Welcome to Winter… and boy has it hit us with a cold blast!
But on the bright side… tis the season of open fires, scarves, hats & gloves, slow-cooked casseroles & curries and warming soups & stews. It’s time to embrace the cooler months by taking time to nourish our bodies with seasonal, wholesome meals and nourish our connections with people by sharing these meals with those we love. Winter is a great time to rest up, eat well and get your health back on track.
Our Top Tips to Help You Thrive this Winter
Enjoy Healthy & Wholesome Food
It’s tempting in Winter to fill up on quick & easy comfort foods, such as pasta and white rice. But if these refined foods are eaten regularly they promote unstable blood sugar levels and weight gain. Instead, eat complex carbohydrates in moderation. Try something new like Quinoa, Millet or Amaranth. And enjoy them with a minimum of 5 cups of vegetables and 2 fruits daily to optimise your nutrient intake.
We know that to change a body shape it takes 4 x 30minute sessions per week. That’s an investment of just 2 hours of each week or 1.19% of your time!
Enough said – grab your beanie & gloves & Just Get out there and Do It… and enjoy the crisp air and the benefits that exercise brings.
The power of sleep regulates and maintains your weight and recharges your immune system. If you are one of the 80% of Australians experiencing issues with sleep ask in-store for our sleeping herbal formulas and tips on how to get to sleep, stay asleep and enjoy a replenishing and rejuvenating sleep.
Beat the Winter Blues
The “winter blues”, also known as SAD (seasonal affective disorder) is caused by lack of sunlight. You can eat to boost your mood. Foods rich in tryptophan (an amino acid), help your body produce serotonin (our feel-good neurotransmitter). Foods containing tryptophan include: milk, chicken, beef, brown rice, fish, eggs, nuts, bananas and vegetables. Combining these with complex carbohydrates will help increase its absorption. Also, ensure you are having sufficient amounts of the B-group vitamins (esp. B3) so your body won’t end up expending large amounts of precious tryptophan to replace the missing vitamin.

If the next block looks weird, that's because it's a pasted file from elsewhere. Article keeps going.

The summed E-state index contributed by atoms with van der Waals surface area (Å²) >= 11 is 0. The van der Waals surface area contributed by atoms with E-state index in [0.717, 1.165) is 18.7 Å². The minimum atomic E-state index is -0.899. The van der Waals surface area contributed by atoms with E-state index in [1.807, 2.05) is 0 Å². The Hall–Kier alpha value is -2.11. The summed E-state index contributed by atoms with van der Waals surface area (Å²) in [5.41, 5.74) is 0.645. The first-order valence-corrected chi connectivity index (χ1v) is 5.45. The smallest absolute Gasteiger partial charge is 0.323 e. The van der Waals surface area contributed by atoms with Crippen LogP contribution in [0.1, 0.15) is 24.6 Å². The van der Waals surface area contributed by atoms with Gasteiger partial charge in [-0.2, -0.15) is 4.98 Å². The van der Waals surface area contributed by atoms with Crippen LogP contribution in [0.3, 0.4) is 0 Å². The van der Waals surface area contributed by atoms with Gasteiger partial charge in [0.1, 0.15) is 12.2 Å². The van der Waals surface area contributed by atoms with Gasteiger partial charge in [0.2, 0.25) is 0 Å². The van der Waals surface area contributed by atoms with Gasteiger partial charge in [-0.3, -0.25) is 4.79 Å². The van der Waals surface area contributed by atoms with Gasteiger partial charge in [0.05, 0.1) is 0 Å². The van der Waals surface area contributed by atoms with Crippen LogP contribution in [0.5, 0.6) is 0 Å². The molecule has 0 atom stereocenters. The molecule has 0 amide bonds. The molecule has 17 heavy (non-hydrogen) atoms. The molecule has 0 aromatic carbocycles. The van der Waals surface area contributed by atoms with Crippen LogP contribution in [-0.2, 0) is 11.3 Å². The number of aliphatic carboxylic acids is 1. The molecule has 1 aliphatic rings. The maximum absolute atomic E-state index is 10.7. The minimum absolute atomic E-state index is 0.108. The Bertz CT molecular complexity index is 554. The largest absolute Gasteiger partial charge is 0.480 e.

Getting enough Vitamin D?
As we move into the Winter months more time spent indoors means less sun exposure and less vitamin D produced by the body. So now is the danger period when we are most likely to become Vitamin D deficient. If you are not likely to get 2-3 hours of sun on your face, arms and hands each week it might pay to support your immune system by eating foods rich in Vitamin D (egg yolks and salmon & tuna) or by supplementing your diet with a highly absorbable liquid emulsion to achieve adequate vitamin D status and reduce your risk of colds & flu’s this winter.
Virtually everyone agrees that fresh fruits and vegetables are more nutritious than those that have been picked early, transported from hundreds of miles away or treated with chemicals to retain their colour or freshness. Eating fresh, seasonal fruit and vegetables from local farmers is better for your health and the environment.
What’s in Season Now
Winter Fruits such as: apples, oranges, mandarins, kiwi fruit, custard apples, pears, avocado, rhubarb, lemons, limes and grapefruit.
Winter vegetables include: beetroot, broccoli, brussels sprouts, cabbage, fennel, Asian greens, cauliflower, Jerusalem artichoke, kale, leeks, parsnips, peas, potato, sweet potato, pumpkin, silver beet, spinach, turnips
Because it’s Not a Rehearsal
©2017 Live Better Naturally Pty Ltd